A question that has lingered since the April elections is to what extent the new PACT government’s plans for education would depart from the path laid out by the former Progressives administration.
Comparing the PACT’s Strategic Policy Statement (SPS) to the Progressives Manifesto, the general answer appears to be that the PACT does not plan to take education in a dramatically different direction than the Progressives.
However, the PACT does propose many additional — and ambitious — programmes not mentioned in the Progressives Manifesto, such as free meals in public schools, building nursery classrooms for public schools, free local tertiary education, and reintroducing A-Levels into public high schools.
The SPS calls for hiking government’s annual spending on education to $152 million in 2024, which would be a 50% increase since 2019.
New government, same Minister
The context, of course, is that MP Juliana O’Connor-Connolly crossed over from the Progressives’ side of the aisle to the PACT coalition to serve a 2nd consecutive term as Minister of Education.
O’Connor-Connolly’s return as Education Minister has been lauded by Premier Wayne Panton and Opposition Leader Roy McTaggart alike.
In his parliamentary response to the SPS, McTaggart said that O’Connor-Connolly “stands as a beacon of competence and reassurance in the sea of indecision and prevarication that characterises the government as a whole”.
McTaggart went on to express confidence in O’Connor-Connolly’s education plans and said, “I hope that she has been able to persuade her new colleagues to back her plans and give her the resources she needs to see the job through.”
***Editor’s Note: As we discussed on the last episode of EdBeat, a lot can change between an election and an SPS … or an SPS and the passage of an actual budget. In other words, campaign promises don’t always align with a government’s plans, and those plans don’t always bear out through the process of creating, amending and approving a budget.***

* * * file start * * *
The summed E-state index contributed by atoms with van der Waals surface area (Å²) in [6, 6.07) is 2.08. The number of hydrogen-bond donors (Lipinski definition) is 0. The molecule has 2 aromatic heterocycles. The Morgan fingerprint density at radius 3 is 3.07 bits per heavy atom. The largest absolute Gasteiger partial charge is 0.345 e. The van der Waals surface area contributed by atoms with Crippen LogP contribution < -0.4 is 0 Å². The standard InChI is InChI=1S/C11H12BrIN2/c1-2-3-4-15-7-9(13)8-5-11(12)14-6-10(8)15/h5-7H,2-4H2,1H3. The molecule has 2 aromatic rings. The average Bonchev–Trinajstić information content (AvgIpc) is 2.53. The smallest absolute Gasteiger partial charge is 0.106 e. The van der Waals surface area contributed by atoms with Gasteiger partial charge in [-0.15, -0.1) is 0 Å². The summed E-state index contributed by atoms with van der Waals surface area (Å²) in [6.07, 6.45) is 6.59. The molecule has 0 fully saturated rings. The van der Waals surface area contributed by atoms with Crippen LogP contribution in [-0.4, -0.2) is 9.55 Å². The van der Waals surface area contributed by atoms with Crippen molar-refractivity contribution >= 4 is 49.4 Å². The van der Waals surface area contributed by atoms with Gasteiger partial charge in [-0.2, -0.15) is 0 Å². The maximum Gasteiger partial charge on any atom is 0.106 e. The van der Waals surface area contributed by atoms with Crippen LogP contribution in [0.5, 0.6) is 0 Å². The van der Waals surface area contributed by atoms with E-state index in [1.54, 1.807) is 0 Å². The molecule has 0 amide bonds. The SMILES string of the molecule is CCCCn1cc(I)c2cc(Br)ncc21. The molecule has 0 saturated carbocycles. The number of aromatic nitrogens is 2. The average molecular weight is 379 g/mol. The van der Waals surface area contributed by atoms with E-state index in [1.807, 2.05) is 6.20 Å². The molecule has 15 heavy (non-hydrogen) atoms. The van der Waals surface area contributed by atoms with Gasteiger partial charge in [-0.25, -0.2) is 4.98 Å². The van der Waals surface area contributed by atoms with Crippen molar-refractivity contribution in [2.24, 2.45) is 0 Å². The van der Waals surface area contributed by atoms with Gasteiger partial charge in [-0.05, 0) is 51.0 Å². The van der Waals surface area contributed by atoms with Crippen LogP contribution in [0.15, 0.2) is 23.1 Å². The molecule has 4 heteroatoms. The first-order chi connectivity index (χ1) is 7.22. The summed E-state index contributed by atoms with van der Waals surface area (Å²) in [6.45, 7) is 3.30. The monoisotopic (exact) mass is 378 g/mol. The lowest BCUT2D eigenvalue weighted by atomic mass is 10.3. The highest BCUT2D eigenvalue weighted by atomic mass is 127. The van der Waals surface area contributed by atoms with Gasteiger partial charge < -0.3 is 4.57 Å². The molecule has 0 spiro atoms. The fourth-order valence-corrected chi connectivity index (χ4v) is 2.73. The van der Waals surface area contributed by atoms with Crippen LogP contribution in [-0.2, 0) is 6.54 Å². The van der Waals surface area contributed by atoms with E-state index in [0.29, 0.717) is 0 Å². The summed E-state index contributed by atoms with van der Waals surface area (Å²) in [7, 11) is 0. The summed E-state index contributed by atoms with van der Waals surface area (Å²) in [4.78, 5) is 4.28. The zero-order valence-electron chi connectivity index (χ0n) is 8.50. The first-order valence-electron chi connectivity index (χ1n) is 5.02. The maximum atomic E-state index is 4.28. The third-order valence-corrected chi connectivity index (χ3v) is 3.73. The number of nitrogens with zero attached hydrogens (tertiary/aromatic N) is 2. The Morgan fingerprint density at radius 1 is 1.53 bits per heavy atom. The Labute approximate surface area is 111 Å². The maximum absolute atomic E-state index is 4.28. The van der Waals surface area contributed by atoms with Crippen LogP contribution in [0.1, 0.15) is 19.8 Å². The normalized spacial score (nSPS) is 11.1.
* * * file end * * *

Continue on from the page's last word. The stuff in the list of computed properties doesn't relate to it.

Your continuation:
The SPS introduced last week by Panton is the seminal document laying out the unified vision for the new government of independent lawmakers.
In this light, the SPS can be seen as having 2 purposes: 1) As a ‘policy’ document laying out the PACT’s plans for the next 3 years; and 2) As a ‘political’ document staking out the PACT’s positions and priorities.
The PACT chose to place ‘improving education’ at the very top of the list of 10 ‘broad outcomes’ the government will seek to achieve.
Under that broad outcome, the PACT includes 29 separate programmes, ranging from early years education to continuing learning for seniors.
The Progressives Manifesto published during the campaign set out the “shared Vision for Cayman” of the Progressives and Alliance candidates. Apart from O’Connor-Connolly, members from the group now make up the Official Opposition in Cayman’s Parliament.
PACT vs. Progressives
The PACT’s SPS and the Progressives Manifesto overlap in many areas.
Initiatives proposed by both groups include:
- Finishing the $170 million New John Gray High School project
- Establishing a new school governance body
- Reforming early years’ education
- Improving schools’ technology and providing all students access to technology
- More mental health support for young people
- Additional programmes before and after school hours
- Working with private sector to provide more STEM opportunities for students
- Strengthening TVET programmes (Technical and Vocational Education and Training)
However, the PACT has introduced a number of new projects not mentioned in the Progressives Manifesto. For example:
- Free meals in public schools
- Expand all schools to create nursery classrooms and learning support centres
- Free tertiary education at UCCI and ICCI
- Reintroduce A Levels into public high schools
- Integrate Caymanians and non-Caymanians in school system
- Improve graduation criteria to end social promotion
- Centralised TVET curriculum starting in primary school
On the other hand, the Progressives Manifesto includes some proposals not in the PACT’s SPS.
The biggest ‘omission’ is the Progressives’ pledge that every public school will be rated ‘Good’ or better by the Office of Education Standards by 2025.
Also, the Progressives Manifesto called for several projects on Cayman Brac that are absent from the SPS, such as completing the new high school on the Bluff, converting the existing high school into a TVET campus, creating a school for special needs students, and expanding the UCCI Brac Campus to include Bachelor’s degree programmes.